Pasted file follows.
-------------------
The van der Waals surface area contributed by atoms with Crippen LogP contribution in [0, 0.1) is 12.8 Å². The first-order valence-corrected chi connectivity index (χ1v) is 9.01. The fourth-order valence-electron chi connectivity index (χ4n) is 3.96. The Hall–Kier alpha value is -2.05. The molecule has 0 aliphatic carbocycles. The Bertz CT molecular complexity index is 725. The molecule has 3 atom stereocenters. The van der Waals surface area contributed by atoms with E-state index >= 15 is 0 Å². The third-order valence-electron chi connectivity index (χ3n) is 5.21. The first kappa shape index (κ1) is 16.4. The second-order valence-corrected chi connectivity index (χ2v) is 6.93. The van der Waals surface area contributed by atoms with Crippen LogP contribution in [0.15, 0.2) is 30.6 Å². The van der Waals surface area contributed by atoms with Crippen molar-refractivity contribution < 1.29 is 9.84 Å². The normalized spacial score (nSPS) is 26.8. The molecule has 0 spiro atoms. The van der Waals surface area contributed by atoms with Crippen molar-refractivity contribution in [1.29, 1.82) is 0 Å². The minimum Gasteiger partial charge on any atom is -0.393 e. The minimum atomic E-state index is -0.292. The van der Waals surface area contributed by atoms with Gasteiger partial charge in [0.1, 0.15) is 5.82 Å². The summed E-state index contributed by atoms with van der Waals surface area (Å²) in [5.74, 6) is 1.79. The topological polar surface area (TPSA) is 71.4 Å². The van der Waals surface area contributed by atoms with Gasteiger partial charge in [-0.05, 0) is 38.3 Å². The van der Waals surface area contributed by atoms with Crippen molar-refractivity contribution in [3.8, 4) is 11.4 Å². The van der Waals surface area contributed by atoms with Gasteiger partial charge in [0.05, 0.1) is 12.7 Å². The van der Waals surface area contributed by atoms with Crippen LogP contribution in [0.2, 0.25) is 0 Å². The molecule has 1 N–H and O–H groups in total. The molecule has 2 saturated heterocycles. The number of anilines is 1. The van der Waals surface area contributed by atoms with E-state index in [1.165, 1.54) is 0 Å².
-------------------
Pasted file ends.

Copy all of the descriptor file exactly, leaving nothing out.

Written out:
The van der Waals surface area contributed by atoms with Crippen LogP contribution in [0, 0.1) is 12.8 Å². The first-order valence-corrected chi connectivity index (χ1v) is 9.01. The fourth-order valence-electron chi connectivity index (χ4n) is 3.96. The Hall–Kier alpha value is -2.05. The molecule has 0 aliphatic carbocycles. The Bertz CT molecular complexity index is 725. The molecule has 3 atom stereocenters. The van der Waals surface area contributed by atoms with E-state index >= 15 is 0 Å². The third-order valence-electron chi connectivity index (χ3n) is 5.21. The first kappa shape index (κ1) is 16.4. The second-order valence-corrected chi connectivity index (χ2v) is 6.93. The van der Waals surface area contributed by atoms with Crippen LogP contribution in [0.15, 0.2) is 30.6 Å². The van der Waals surface area contributed by atoms with Crippen molar-refractivity contribution < 1.29 is 9.84 Å². The normalized spacial score (nSPS) is 26.8. The molecule has 0 spiro atoms. The van der Waals surface area contributed by atoms with Crippen molar-refractivity contribution in [1.29, 1.82) is 0 Å². The minimum Gasteiger partial charge on any atom is -0.393 e. The minimum atomic E-state index is -0.292. The van der Waals surface area contributed by atoms with Gasteiger partial charge in [0.1, 0.15) is 5.82 Å². The summed E-state index contributed by atoms with van der Waals surface area (Å²) in [5.74, 6) is 1.79. The topological polar surface area (TPSA) is 71.4 Å². The van der Waals surface area contributed by atoms with Gasteiger partial charge in [-0.05, 0) is 38.3 Å². The van der Waals surface area contributed by atoms with Crippen molar-refractivity contribution in [3.8, 4) is 11.4 Å². The van der Waals surface area contributed by atoms with Gasteiger partial charge in [0.05, 0.1) is 12.7 Å². The van der Waals surface area contributed by atoms with Crippen LogP contribution in [0.2, 0.25) is 0 Å². The molecule has 1 N–H and O–H groups in total. The molecule has 2 saturated heterocycles. The number of anilines is 1. The van der Waals surface area contributed by atoms with E-state index in [1.165, 1.54) is 0 Å².